This is a collection of essays focused on different psychological aspects of The Legend of Zelda series and how they relate to us in the real world. Each essay is written by experienced people in the field, be they counselors, professors, etc.
This was a fascinating look into a much-beloved series. It explores themes such as identification, feminism, grief, the hero’s journey, and so much more. As a fan of the Zelda series, these essays really helped me to see the games in a new light. One particular highlight for me:
The article, “Unmasking Grief: Applying the Kübler-Ross Five Stages of Grief Model to the Legend of Zelda: Majora’s Mask” by Larisa A. Garski, F. Cary Shepard, and Emory S. Daniel, was very interesting. Garski et al. argue that each of the main areas in Majora’s Mask represent one of the 5 stages of grief: denial, anger, bargaining, depression, acceptance. The article makes it a point to note that these stages are not one-and-done and don’t always (or usually) happen in a nice, orderly fashion. Majora’s Mask is one of the darkest (if not the darkest) entries into the franchise. I hadn’t considered the connection between the five stages of grief and each area of the game before. However, the article does a convincing job of explaining it all.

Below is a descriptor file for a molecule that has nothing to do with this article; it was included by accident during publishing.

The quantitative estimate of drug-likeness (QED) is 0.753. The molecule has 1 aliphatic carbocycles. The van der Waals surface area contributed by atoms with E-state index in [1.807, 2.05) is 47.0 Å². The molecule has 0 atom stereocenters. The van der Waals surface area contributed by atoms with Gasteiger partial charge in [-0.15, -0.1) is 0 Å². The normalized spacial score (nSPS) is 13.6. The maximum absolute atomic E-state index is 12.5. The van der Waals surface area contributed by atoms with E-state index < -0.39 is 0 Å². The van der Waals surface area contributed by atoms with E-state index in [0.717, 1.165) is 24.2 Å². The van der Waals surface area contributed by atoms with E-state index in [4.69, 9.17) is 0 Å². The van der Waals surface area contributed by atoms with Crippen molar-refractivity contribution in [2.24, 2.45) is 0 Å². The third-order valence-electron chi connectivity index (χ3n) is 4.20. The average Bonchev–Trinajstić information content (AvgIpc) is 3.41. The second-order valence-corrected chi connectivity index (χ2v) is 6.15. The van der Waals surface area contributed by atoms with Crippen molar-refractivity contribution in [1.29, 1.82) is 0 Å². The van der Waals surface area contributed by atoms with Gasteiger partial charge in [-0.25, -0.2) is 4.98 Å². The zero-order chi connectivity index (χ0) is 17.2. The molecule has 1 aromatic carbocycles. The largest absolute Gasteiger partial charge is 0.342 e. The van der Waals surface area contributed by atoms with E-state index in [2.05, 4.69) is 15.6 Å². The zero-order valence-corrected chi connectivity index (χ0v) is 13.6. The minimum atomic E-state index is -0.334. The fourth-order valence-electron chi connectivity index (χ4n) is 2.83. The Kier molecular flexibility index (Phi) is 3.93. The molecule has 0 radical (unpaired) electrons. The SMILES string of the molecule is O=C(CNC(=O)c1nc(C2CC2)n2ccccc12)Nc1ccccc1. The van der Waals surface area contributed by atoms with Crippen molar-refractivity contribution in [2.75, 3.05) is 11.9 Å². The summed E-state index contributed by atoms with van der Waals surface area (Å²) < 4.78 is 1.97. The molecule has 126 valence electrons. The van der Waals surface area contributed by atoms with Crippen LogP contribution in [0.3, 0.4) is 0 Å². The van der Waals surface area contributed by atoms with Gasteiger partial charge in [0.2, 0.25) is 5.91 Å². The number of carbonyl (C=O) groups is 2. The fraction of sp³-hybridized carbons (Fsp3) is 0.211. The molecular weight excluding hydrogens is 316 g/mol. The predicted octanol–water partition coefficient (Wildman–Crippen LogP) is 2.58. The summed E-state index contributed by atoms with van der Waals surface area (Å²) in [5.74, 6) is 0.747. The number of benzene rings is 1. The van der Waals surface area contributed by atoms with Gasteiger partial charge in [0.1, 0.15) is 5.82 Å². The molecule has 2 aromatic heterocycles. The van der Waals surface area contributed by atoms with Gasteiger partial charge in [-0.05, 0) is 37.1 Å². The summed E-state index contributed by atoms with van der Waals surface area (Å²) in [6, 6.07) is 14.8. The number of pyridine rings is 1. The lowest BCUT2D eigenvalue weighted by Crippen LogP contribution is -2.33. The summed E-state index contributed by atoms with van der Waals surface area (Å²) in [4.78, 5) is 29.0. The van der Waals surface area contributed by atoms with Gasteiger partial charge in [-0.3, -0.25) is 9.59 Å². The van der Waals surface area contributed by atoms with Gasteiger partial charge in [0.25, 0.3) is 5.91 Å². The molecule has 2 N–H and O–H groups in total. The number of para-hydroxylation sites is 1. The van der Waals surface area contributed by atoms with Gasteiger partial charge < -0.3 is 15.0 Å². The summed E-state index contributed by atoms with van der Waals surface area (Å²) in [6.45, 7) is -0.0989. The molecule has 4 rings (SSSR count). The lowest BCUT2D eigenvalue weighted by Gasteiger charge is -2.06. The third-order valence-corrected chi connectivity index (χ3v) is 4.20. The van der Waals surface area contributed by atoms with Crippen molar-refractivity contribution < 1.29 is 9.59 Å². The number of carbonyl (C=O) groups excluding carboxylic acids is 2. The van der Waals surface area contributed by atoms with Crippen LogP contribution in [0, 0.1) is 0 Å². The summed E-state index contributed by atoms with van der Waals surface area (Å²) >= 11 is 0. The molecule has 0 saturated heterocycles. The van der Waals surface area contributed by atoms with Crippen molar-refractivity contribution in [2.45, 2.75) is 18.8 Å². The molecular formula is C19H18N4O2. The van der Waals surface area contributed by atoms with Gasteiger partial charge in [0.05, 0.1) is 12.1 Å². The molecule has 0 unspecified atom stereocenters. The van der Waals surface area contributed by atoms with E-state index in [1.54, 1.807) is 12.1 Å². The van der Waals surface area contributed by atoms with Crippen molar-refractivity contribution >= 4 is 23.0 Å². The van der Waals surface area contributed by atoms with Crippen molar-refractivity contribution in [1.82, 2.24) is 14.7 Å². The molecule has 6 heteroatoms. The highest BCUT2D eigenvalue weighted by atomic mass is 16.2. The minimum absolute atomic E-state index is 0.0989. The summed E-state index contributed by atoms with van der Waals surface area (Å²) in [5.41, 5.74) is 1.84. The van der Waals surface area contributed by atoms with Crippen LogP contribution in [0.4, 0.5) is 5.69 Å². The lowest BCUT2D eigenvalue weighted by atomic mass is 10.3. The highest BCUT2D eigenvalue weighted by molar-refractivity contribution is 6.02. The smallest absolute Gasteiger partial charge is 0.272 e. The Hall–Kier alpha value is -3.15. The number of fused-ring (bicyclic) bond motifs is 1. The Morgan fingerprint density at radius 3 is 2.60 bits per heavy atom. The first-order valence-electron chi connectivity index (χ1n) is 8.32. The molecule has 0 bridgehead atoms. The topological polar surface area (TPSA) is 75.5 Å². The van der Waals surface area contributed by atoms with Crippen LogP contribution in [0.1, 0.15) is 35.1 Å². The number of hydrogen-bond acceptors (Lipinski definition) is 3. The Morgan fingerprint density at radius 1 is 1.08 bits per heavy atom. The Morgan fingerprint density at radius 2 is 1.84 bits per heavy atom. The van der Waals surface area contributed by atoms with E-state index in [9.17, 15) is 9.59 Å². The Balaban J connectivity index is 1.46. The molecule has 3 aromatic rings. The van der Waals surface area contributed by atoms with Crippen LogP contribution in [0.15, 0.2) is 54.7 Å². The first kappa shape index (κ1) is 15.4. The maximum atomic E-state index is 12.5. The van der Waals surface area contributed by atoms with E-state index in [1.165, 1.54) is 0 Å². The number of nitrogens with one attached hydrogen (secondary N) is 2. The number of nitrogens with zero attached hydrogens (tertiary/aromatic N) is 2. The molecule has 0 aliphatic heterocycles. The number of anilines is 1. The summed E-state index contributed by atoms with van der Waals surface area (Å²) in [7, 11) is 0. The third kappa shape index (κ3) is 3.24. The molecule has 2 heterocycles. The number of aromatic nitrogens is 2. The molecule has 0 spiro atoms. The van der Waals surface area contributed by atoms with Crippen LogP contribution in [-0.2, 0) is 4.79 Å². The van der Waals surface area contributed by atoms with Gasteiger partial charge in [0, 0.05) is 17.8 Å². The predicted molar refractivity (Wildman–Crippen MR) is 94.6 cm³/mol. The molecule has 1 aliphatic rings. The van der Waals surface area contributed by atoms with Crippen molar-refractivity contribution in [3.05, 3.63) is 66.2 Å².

However, there wasn’t a single essay I didn’t enjoy reading. For those completely new to psychology, each article does a great job of making the field accessible to a wide audience. While it’s not completely necessary to be a fan of or to have played any of the Zelda games to gain something from this collection, I would personally recommend this book more to fans of the series. All in all, this is a fantastic collection that made me want to play a Zelda game and see it with new eyes.
(I received an e-ARC from the publisher via NetGalley.)